My colleague, Anna, who runs ECA’s Sydney office, has recently returned from a data collection trip to the Pacific islands. Below she shares some of her experiences. Best wishes, Mark.
A kilo is a kilo is a kilo – is the slogan of Samoa Air who claim to be the first Airline in the world to sell your flight by the kilo! The website Q&As include such gems as ‘Hey I lost weight since signing up (Or my bag fell off the bus!)’ and ‘I had a great time and my return weight is 10kg over…’
When you book a Samoa Air flight you must specify your weight and your bag weight and your fare is calculated accordingly. In case you’ve been kidding yourself about those extra kilos, when you arrive to check-in you stand on the scales with your bag! Waiting in the airport for my flight between Samoa and American Samoa, the ladies I chatted to confessed they hadn’t dared book Samoa Air as they thought the flight would be more expensive. When we calculated the fare though, it would have been about the same as they’d paid with another airline – but these were slim Samoan ladies.
The Pacific is the world’s largest ocean and spread across it are the Pacific islands. Among them are American Samoa and Samoa (known as Western Samoa until 1997) both located in the South Pacific. To get to American Samoa from Sydney I took the night flight to Apia in Samoa and arrived a little dazed at 5am before transiting to the ‘other’ airport for my flight to American Samoa. And just in case I wasn’t dazed enough a quick 45 minute flight had me arriving in Pago Pago the day before I left – American Samoa & Samoa sit on opposite sides of the International Date Line. This wasn’t always the case but in 2011 Samoa decided to move the date-line to make business and personal communications with Australia and New Zealand easier. Arriving by air in American Samoa gives a beautiful view – the mountainous island rises out of the sea spectacularly and the capital Pago Pago (pronounced Pango Pango) has one of the best natural deep-water harbours in the South Pacific.
American Samoa is a US territory – officially unincorporated and unorganized – which doesn’t sound particularly flattering however it is a laid-back place and an interesting blend of the Pacific and America. The people are of Polynesian decent but have American accents, drive large American-style pick-ups and eat American fast food, they are American nationals but not necessarily American citizens. The logo of American Samoa is “Where America’s sun sets”. The majority of the population of 55,000 live on the island of Tutuila spread out along the thin coastal strip.
Tuna is big in American Samoa. The enormous Star Kist tuna cannery dominates one side of the harbour and is a major employer. A second cannery closed in 2009 following increases to minimum wages but word on the street is the cannery has now been sold and will re-open soon. In late September 2009 a tsunami devastated coastal American Samoa and parts of neighbouring Samoa. Today there is little evidence of the destruction but numerous signs warn of the ‘tsunami zone’ and evacuation routes – which I found a little disconcerting.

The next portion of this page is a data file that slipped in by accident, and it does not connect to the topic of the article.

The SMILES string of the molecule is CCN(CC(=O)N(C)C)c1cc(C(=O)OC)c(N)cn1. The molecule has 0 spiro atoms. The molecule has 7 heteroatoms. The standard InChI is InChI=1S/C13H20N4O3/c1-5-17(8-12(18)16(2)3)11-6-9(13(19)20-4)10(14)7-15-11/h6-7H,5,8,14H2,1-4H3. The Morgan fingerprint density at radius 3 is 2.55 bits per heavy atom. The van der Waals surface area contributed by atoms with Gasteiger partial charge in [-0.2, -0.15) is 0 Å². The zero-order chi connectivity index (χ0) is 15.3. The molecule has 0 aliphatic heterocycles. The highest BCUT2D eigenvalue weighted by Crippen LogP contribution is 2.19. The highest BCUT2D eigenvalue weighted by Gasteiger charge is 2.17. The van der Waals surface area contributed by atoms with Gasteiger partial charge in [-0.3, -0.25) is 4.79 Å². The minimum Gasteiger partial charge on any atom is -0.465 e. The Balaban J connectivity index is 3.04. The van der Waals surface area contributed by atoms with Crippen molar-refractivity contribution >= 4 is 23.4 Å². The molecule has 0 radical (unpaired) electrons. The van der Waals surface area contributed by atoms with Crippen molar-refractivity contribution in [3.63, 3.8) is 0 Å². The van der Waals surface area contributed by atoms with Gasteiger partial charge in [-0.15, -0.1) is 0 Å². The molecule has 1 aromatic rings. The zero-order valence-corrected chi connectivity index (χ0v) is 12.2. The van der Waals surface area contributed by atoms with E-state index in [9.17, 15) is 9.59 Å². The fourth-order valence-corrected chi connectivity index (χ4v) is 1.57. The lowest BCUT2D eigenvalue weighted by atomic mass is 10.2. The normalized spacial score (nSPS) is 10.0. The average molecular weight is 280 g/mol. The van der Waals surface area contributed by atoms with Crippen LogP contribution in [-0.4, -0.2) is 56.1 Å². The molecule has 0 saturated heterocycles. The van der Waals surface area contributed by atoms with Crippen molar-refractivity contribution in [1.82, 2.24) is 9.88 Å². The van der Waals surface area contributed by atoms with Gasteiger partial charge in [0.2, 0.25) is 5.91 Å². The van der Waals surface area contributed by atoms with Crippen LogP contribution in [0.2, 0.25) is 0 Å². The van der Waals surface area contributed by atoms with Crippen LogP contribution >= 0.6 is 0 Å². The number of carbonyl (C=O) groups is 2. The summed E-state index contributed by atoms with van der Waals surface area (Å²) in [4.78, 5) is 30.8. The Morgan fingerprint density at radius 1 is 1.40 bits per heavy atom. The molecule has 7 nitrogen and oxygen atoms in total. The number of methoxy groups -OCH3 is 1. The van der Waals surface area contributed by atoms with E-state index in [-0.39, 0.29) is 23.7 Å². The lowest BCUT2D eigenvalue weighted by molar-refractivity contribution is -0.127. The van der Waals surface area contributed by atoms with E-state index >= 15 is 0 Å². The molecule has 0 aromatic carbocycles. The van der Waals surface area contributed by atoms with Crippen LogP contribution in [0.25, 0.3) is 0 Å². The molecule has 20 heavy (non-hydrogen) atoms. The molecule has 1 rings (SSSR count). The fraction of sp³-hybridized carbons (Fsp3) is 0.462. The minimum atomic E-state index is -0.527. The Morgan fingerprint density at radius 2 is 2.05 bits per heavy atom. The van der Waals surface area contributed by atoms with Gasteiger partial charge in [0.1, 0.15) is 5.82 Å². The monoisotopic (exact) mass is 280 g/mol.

For literary types Pago Pago’s claim to fame is as the setting for Somerset Maugham’s well-known short story, ‘Rain’ which charts the moral disintegration of a missionary attempting to convert a Pacific island prostitute named Sadie Thompson. Today the Sadie Thompson Inn is a classic hotel and up-market restaurant near the harbour.
One of my favourite things in American Samoa has to be the local buses – brightly painted, no windows to let the breeze in and often with the radio turned up loud.
Considering that the two Samoa’s are just a 35 minute flight from one another they are really very different. The nation of Samoa gained independence in 1962 becoming the first Polynesian nation to do so and its Polynesian culture is noticeably strong. Samoa sits on the opposite site of the International Date Line to American Samoa and they also drive on the opposite site of the road (the left). In 2009 Samoa became the first country in 40 years to switch driving sides. Apparently a major reason was Australia and New Zealand drive on the left, and it is cheaper to import cars from those countries than from the United States and Europe.
Apia, the capital of Samoa is laid-back, welcoming and people are incredibly friendly. I immediately noticed the attire – most businessmen and school boys wear what looks like a skirt – it is actually a lava lava – a traditional garment which is cool and practical for the hot climate. As one expatriate I chatted to commented: “if it’s good enough for the (male) Prime Minister to wear a skirt and thongs (flip flops), it’s good enough for me”.
Samoa also has a literary claim to fame as the Pacific home of Robert Louis Stevenson, author of Treasure Island, Kidnapped and the Strange Case of Dr Jekyll and Mr Hyde. In 1890 he built the magnificent Villa Vailima where he died in 1894. Villa Vailima was largely destroyed by hurricanes in the early 1990s but has now been restored. As I travelled around Apia for my research, my taxi driver insisted I visit and it certainly is a beautiful home set in tranquil gardens.
One thing the two Samoas do have in common is their great buses. As in American Samoa, Samoa has brightly painted buses doing the rounds and they add wonderful local character and colour to the vibrant yet laid-back towns of Pago Pago and Apia. I look forward to my next visit!
Anna Michielsen is ECA’s General Manager for Australia, New Zealand and the Pacific and is based in Sydney. She and her team carry out ECA research trips in the Pacific.